“ In running the mind flies with the body; the mysterious efflorescence of language seems to pulse in the brain, in rhythm with our feet and the swinging of our arms.” – Joyce Carol Oates
Running is analogous with writing—both practices feed one another. Running feeds my writing and the inverse is also true; writing feeds my running. Running produces perspective—giving me the space to observe the world and my thoughts. Writing helps me understand and interpret my lived experiences.
Writing helps me solidify my own truths. Whether privately in my journal or publicly sharing with others, the craft helps me make sense of the world. It’s the mechanism I use to do the ongoing inner work needed to become a happier and overall, better human being. Writing takes my incessant, frenetic mind activity and sorts it out—line by line, word by word. Running connects the dots—supplying room for my mind to form sentences, connect ideas, rework paragraphs, and come up with entirely new ideas.
Running gives me interesting experiences worthy of writing about: getting lost during a 100-mile race, running the NYC marathon with severe GI stress, and breaking a world record. Writing gives me the medium to communicate and share my successes, failures, and ideas with others.
Running and writing are timeless practices; they keep me grounded no matter where I am—whether at home or travelling—they’re a familiar place I can always return to. Running tethers me to nature. It is here, in the stillness and timelessness of the trees, water, and plants, where I do my deepest introspection. Writing is one of the only occupations that author Andrew Roberts says, “can offer immortality.”—the written word is here to stay for centuries to come.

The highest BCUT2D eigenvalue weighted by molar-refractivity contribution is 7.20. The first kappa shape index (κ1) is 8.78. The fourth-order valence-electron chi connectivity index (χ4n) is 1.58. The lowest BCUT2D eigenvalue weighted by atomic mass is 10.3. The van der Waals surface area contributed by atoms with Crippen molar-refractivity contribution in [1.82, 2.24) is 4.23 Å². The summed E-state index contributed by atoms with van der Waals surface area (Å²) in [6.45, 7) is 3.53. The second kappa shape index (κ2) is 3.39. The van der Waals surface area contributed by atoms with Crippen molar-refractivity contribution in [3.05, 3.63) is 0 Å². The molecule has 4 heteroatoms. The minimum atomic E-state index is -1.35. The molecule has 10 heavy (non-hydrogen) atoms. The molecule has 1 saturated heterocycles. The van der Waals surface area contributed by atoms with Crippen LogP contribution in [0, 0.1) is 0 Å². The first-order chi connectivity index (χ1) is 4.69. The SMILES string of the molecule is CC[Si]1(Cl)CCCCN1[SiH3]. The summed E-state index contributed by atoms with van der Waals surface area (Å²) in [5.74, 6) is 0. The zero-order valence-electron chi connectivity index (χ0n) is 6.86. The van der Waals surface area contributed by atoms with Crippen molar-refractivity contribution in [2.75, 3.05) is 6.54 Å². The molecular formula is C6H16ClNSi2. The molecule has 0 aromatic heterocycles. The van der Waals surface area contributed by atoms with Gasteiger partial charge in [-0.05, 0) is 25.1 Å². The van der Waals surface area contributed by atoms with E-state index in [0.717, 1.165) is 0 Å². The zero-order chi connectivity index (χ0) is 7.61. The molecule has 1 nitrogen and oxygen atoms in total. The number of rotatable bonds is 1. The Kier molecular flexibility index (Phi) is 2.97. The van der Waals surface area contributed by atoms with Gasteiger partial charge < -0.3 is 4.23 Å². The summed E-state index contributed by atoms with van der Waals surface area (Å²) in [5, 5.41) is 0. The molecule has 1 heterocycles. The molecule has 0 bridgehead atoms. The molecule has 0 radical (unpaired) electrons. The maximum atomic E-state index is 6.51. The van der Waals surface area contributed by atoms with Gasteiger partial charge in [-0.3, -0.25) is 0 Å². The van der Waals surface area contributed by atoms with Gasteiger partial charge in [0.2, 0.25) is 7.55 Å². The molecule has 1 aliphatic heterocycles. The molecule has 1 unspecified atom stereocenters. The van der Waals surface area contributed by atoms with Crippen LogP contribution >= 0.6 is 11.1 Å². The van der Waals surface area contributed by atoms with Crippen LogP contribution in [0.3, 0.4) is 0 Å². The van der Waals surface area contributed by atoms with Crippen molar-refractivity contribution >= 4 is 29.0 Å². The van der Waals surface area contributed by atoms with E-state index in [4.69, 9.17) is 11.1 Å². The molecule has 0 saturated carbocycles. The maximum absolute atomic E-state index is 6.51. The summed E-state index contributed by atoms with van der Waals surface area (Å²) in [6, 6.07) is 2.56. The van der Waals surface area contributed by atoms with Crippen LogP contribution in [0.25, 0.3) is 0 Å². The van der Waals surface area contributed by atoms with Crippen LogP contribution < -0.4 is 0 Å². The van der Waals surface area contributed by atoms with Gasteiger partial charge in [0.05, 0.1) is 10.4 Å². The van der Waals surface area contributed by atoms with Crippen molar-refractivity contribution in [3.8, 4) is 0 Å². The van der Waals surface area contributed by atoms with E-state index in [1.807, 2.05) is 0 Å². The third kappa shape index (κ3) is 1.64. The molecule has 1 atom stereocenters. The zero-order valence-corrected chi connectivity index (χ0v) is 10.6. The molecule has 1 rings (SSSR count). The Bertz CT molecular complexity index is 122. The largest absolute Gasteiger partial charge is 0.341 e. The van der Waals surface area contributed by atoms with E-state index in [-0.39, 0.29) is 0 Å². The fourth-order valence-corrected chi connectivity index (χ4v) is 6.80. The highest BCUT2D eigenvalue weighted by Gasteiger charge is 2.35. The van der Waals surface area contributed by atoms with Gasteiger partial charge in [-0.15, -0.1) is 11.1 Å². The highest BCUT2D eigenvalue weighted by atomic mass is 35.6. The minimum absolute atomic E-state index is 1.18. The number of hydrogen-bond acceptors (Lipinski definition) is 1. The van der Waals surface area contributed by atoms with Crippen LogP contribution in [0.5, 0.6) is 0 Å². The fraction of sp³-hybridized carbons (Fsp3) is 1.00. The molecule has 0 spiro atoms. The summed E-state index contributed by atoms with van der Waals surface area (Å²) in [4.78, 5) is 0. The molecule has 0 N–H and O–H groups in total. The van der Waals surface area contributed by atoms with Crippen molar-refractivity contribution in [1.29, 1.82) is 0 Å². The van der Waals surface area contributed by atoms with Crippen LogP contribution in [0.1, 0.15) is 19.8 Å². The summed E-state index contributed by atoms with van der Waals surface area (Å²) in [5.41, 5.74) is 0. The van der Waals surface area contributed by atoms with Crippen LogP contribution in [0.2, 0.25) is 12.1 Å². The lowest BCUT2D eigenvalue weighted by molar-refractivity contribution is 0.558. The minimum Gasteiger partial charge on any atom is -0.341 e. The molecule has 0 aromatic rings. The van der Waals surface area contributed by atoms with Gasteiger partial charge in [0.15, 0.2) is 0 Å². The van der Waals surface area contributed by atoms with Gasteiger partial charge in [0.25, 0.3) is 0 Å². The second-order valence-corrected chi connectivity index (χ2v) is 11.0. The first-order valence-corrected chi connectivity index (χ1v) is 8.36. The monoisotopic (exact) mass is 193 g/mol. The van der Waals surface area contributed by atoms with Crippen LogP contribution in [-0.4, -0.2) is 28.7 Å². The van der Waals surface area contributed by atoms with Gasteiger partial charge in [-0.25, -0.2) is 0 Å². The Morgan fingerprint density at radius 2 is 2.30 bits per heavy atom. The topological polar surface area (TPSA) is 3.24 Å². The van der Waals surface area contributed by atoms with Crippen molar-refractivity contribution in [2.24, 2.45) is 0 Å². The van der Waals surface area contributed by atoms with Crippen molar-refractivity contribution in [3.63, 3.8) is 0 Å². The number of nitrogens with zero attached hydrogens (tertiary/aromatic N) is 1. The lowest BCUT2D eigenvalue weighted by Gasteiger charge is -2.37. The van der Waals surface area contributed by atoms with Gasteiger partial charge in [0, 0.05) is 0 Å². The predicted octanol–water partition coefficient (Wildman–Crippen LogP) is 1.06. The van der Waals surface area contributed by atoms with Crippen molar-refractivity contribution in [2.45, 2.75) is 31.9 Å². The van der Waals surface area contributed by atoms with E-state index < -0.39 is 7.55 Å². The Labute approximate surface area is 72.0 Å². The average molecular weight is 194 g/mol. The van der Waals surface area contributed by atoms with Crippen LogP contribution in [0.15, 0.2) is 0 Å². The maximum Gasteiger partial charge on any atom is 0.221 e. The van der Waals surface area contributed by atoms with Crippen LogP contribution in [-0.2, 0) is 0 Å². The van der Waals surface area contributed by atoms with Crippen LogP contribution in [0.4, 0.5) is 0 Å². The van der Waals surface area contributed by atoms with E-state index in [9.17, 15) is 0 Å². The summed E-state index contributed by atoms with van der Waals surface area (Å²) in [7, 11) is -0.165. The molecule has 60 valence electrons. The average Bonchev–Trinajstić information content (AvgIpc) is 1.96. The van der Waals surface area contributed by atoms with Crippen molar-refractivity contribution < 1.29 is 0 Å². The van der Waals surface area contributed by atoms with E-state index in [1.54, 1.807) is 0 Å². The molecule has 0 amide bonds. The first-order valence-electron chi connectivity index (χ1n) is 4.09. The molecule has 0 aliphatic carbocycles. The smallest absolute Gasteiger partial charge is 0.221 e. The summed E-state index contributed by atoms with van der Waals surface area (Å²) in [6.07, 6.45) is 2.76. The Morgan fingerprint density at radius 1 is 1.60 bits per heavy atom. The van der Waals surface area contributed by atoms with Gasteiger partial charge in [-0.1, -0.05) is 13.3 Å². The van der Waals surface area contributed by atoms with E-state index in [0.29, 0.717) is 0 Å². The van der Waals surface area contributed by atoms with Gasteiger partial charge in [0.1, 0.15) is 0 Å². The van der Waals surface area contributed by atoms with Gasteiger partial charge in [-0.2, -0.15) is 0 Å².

Writing is my preferred medium to share what I’ve learned in my fitness journey with others. Annie Dillard writes in her beautiful book The Writing Life:
The impulse to keep to yourself what you have learned is not only shameful, it is destructive. Anything you do not give freely and abundantly becomes lost to you.
When I learn something new that’s helped me in my life in some way—whatever the source—I share it with others. Writing solidifies my knowledge; making news ideas stick.
Writing and running both require self-discipline, patience, and focus. They don’t need to be perfected, just practiced. Both provide ongoing, lifelong challenges and growth. They require building up endurance—as the word count stacks up, so do the miles.
Both running and writing have become daily practices and know if one lags, the other will fall behind. While creativity and athleticism are two opposite ends of the spectrum when it comes to skill development, they are indeed connected in more ways than we realize.